I approach all my characters with depth and compassion I really protect them, I really love them, I really try to take care of them emotionally, so that's how I've navigated what could be a distance between the subject matter and me.
Jane the Virgin is undeniably a love letter to telenovelas, the twisty turny, limited run Latin soap operas popular the world over. In fact, the show, which is based on the 2002 Venezuelan seriesJuana la Virgen, gets the spirit of this quirky genre not to mention Latin culture in general so right that you'd think the series showrunner was Latina herself.
Only thing is, Jennie Snyder Urman is certainly not Latina.
So how does she maintain the integrity of the show? Well, she does have Latina writers on staff, including one who worked on telenovelas in Mexico, but more importantly, she doesn't focus on representing the Latin world as much as she focuses on representing her characters.
"I approach all my characters with depth and compassion," says Snyder Urman, whose resume also includes Emily Owens, M.D., Gilmore Girls, and 90210. "I really protect them, I really love them, I really try to take care of them emotionally, so that's how I've navigated what could be a distance between the subject matter and me; I find the places where we intersect. I find a lot more that I personally connect with about Jane than what I don't connect with about Jane."
Apparently, the technique is working. The show, in its freshman year, has already won a People's Choice Award for Favorite New TV Comedy, as well as a Golden Globe for Best Performance by an Actress in a Television Series Comedy or Musical for its lead, Gina Rodriguez.
Snyder Urman spoke with the Writers Guild of America West website recently about Jane the Virgin's depiction of Latin culture and how she is able to keep all of the show's multiple plots straight in her head.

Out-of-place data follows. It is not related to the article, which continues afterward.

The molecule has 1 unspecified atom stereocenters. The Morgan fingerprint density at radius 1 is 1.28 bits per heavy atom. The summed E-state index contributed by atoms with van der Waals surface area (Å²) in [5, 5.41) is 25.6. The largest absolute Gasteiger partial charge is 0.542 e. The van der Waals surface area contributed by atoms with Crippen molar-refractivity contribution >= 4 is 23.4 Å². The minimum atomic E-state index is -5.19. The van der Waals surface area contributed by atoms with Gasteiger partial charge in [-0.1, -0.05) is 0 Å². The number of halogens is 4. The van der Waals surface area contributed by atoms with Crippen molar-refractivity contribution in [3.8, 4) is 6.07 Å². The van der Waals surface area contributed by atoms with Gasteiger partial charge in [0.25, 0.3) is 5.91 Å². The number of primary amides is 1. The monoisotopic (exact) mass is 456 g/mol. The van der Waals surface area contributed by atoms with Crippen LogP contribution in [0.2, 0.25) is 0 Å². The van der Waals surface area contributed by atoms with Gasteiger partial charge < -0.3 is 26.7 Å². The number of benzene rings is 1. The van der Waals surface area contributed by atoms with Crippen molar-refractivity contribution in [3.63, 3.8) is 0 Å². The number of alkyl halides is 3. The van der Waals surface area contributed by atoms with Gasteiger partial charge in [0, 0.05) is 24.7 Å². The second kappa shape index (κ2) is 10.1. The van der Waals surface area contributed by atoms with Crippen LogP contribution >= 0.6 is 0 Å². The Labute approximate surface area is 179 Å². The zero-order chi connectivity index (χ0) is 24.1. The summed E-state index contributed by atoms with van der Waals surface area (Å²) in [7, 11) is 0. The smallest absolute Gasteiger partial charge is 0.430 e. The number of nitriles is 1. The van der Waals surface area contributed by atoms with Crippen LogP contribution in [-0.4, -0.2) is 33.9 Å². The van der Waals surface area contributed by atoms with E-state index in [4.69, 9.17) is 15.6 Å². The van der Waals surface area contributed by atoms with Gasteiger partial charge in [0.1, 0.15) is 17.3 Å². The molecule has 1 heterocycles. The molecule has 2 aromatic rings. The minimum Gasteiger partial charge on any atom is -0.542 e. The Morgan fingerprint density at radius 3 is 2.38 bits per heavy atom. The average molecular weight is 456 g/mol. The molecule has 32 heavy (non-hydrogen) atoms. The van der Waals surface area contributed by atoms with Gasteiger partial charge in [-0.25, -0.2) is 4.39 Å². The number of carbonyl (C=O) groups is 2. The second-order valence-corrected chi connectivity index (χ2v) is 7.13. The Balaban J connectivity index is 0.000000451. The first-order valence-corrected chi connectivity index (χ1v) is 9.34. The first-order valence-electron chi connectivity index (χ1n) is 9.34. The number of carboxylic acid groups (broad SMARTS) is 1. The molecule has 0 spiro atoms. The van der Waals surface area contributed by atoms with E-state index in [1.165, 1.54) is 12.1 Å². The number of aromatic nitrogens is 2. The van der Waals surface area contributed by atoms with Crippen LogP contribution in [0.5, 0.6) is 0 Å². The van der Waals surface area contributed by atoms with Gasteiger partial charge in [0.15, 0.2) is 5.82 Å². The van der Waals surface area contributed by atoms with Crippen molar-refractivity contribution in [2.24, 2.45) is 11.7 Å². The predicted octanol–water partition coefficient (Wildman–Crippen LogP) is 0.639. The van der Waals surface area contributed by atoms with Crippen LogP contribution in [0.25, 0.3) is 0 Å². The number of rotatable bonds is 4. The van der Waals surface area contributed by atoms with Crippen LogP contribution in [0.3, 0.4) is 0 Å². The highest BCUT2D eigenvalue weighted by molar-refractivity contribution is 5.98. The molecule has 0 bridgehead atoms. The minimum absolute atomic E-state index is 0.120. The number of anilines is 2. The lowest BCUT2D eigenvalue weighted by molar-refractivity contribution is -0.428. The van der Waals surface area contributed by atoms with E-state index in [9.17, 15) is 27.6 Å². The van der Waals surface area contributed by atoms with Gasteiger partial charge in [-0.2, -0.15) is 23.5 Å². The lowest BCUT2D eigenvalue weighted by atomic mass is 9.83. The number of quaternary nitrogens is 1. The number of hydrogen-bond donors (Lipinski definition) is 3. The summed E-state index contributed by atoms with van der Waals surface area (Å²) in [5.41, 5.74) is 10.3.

The show is really self-reflexive with the superimposed text and the Latin lover narrator. Does that make the storytelling easier for you or is it challenging to maintain?
It's both. It's a whole other layer of storytelling that we get to employ. It really helps, because we get to cut right through exposition and if we want the audience to know something we can just say it in a cheeky way with the narrator or type on somebody's relationship to somebody else and put a few arrows. In that way, it helps us shortcut some of the more traditional challenges of exposition, but it's challenging in and of itself in that you don't want to keep repeating the same devices; you want to keep reinventing it and exploring what you can do with the texting and with the narration. And you don't want it to feel as though you're ruining exposition, you want it to feel fun, effortless, and part of the story and the storytelling.
Do you feel that you can incorporate more twists and turns in the plot because you have that safety net to remind the audience of the situation?
I can go faster through things than normal, and I wanted the show to have a really fast pace; I've always said I wanted people to be chasing after the plot and that it swings and turns. You always have to know that it's all coming out of character and keep the characters grounded, but I really wanted the plot to have its own engine. We can do so many more scenes in this show than I could do on other shows because I don't have to slow down to explain too much.
And when you're fleshing out the stories, how does it play into that? Do you flesh out the story and then come back to these devices and say, "How can we use this?" or is it in there the whole time?
It's all part of it. It's almost like when you think about the narrator, it's just another character. We always flesh out the stories, we break them really, really detailed and, once it's all broken and ordered, the room takes about a day and a half to talk through every scene in the episode. And as they talk through it I'm always looking for what's the interesting transition. Because our show is a lot about leaving one scene and you're saying, "He felt it to his core," and then the next shot will be of Raphael's core, his stomach. We're always looking for sort of clever transitions. A lot of it, writers find on the page and about 20 percent I add in editing.